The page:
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It's About Time
As with most TRPGs, the battle system is great. You have to carefully plan everything you do or you will be punished. Although it isn't incredibly punishing, a mistake can still cost you half of the HP of one of your units. The weapon and magic triangles further add to strategy as having a strength/weakness in the triangle can often greatly effect the outcome of battle. There are other factors to consider as well such as the weight of a weapon and special weapons. If you use low weight weapons you can often hit the enemy twice per round, thus even if the weapon is weaker you can still end up doing more damage if you plan well. Special weapons mix things up to such as allowing a sword-user to reverse the weapon triangle and beat lance-users, pierce armor, or inflict critical damage to Wyverns. There are a few bad things about the battle system though. The AI is pretty bad to say the least. If you leave a unit with high defense in a special square such as a fortress, ! enemies will attack anyway even if they have no chance of inflicting damage or a 0% chance to hit. To make up for this, you are often forced to fight battles where you are horribly outnumbered or enemy reinforcements come at ridiculous rates.
Fire Emblem 7 only has a few truly challenging levels near the end. The first ten or so chapters are a tutorial which is very difficult to lose and the ten after that are only slightly more difficult. It isn't until the 20s that things finally become a little challenging and even then the AI will still often do something stupid such as committing suicide by attacking your strongest unit(s). As I stated earlier, most of the difficulty comes from you being horribly outnumbered. If you do happen to make a mistake, even a minor one, you will be punished by having one of your units damaged greatly. Mistakes add up, and from what I've heard if one of your characters dies you can never get them back. Fortunately once you've completed the game you can replay it on a higher difficulty setting. Unfortunately even on Hard mode, the AI isn't very intelligent. A nice feature that adds some difficulty is attempting to gain a high tactician rating. While this doesn't directly caus! e difficulty, it can challenge you to complete battles quickly and by doing so put you at greater risk. I found this to be the most challenging part of the game as you are forced to balance several things such as speed, safety, money, character growth, and combat skill.
It's easy to rush through this game with a few well-chosen favorite characters, but if you want to recruit all of the characters, play all of the hidden levels, and obtain a high tactician rank, you're going to have to play about twice as long. Once you've finished it, the game is far from over as there are several replay options. You can increase the difficulty to test yourself, attempt to gain a higher tactician rating, or play the game through Hector's point of view. I couldn't put this game down for weeks after I beat it the first time.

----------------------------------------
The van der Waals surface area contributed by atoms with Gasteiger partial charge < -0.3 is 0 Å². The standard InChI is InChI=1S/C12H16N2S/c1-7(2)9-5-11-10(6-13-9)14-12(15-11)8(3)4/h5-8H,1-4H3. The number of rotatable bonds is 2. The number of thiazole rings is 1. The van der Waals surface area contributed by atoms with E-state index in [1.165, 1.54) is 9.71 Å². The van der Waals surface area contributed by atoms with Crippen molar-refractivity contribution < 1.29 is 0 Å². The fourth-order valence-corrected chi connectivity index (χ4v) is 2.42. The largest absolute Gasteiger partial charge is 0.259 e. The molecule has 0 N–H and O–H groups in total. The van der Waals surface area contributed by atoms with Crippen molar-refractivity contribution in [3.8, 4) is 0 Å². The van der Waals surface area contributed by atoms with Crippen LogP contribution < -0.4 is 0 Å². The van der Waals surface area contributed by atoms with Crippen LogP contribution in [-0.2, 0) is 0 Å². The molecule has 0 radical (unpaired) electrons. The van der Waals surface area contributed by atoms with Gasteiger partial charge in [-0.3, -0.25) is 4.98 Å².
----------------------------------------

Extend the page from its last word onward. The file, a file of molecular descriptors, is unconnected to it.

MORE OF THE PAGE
The visuals are really amazing. The overhead view is nothing special, but once you attack something you get to see a full smooth animation of whatever action you gave them. Critical hits and high level spells look especially amazing. To further add to this, there is a large amount of artwork that is shown during important scenes to heighten the mood. The music keeps the mood of the game and is average for the most part, but towards the end of the game it really picks up. The final battles have some of the best gameboy music I've ever heard and really add to the excitement.
Such good dialog shows how well this game was localized as well. There are very few flaws, if any, and the script flows perfectly. This is especially impressive due to the fact that there is a massive amount of script to go through, but even most of the well-hidden text is well done. The interface is less that perfect, but good for the most part. There are a few annoying button combinations to remember, but the rest is fairly straight forward. A notable example is transferring and selling items. It's not horrible, but there's just no easy way to quickly trade items out of battle.
Fire Emblem Rekka no Ken is a great game. The battle system is great, interface is decent, visuals and audio are far above average, it's fairly original, has a good story and great characters, is well localized, and has a high replay value which makes up for the somewhat short play-time. There are a lot of extras too, and of course that nice little multiplayer versus mode. I almost gave it a nine, but the poor AI brought it down from awesome to great. It's a shame that such a big flaw would be in an otherwise incredible game though. Poor AI usually doesn't bother me, but having a good AI is almost a requirement for a good tactical RPG. I still give this game a high eight and it's certainly worth playing.
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